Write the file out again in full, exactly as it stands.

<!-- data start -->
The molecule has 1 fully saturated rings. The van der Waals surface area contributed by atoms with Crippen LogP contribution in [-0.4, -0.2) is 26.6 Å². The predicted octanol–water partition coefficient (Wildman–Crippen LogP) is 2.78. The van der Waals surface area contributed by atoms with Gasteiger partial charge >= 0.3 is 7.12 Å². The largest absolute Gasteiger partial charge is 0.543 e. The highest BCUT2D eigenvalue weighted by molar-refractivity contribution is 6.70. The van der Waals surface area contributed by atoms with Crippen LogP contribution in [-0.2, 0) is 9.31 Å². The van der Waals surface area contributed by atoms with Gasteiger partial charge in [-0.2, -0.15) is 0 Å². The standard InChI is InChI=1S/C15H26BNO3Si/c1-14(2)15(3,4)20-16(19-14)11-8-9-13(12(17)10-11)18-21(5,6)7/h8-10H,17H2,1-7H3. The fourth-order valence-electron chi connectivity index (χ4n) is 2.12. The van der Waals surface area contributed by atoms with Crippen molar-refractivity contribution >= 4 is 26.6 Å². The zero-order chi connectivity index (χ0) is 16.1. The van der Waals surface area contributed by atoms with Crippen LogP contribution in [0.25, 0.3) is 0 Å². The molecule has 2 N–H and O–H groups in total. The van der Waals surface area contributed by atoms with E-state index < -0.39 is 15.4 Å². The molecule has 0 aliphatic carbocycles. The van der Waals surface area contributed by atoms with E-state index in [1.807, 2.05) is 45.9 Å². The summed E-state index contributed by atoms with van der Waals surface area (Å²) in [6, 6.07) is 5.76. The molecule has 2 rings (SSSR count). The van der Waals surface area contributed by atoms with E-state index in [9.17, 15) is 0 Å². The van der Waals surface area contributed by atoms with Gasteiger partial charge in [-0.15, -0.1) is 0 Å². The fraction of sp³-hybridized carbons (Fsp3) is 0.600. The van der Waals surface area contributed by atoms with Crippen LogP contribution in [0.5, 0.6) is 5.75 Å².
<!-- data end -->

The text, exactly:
The molecule has 1 fully saturated rings. The van der Waals surface area contributed by atoms with Crippen LogP contribution in [-0.4, -0.2) is 26.6 Å². The predicted octanol–water partition coefficient (Wildman–Crippen LogP) is 2.78. The van der Waals surface area contributed by atoms with Gasteiger partial charge >= 0.3 is 7.12 Å². The largest absolute Gasteiger partial charge is 0.543 e. The highest BCUT2D eigenvalue weighted by molar-refractivity contribution is 6.70. The van der Waals surface area contributed by atoms with Crippen LogP contribution in [-0.2, 0) is 9.31 Å². The van der Waals surface area contributed by atoms with Gasteiger partial charge in [-0.2, -0.15) is 0 Å². The standard InChI is InChI=1S/C15H26BNO3Si/c1-14(2)15(3,4)20-16(19-14)11-8-9-13(12(17)10-11)18-21(5,6)7/h8-10H,17H2,1-7H3. The fourth-order valence-electron chi connectivity index (χ4n) is 2.12. The van der Waals surface area contributed by atoms with Crippen molar-refractivity contribution >= 4 is 26.6 Å². The zero-order chi connectivity index (χ0) is 16.1. The van der Waals surface area contributed by atoms with Crippen LogP contribution in [0.25, 0.3) is 0 Å². The molecule has 2 N–H and O–H groups in total. The van der Waals surface area contributed by atoms with E-state index < -0.39 is 15.4 Å². The molecule has 0 aliphatic carbocycles. The van der Waals surface area contributed by atoms with E-state index in [1.807, 2.05) is 45.9 Å². The summed E-state index contributed by atoms with van der Waals surface area (Å²) in [6, 6.07) is 5.76. The molecule has 2 rings (SSSR count). The van der Waals surface area contributed by atoms with E-state index in [9.17, 15) is 0 Å². The van der Waals surface area contributed by atoms with Gasteiger partial charge in [-0.15, -0.1) is 0 Å². The fraction of sp³-hybridized carbons (Fsp3) is 0.600. The van der Waals surface area contributed by atoms with Crippen LogP contribution in [0.5, 0.6) is 5.75 Å².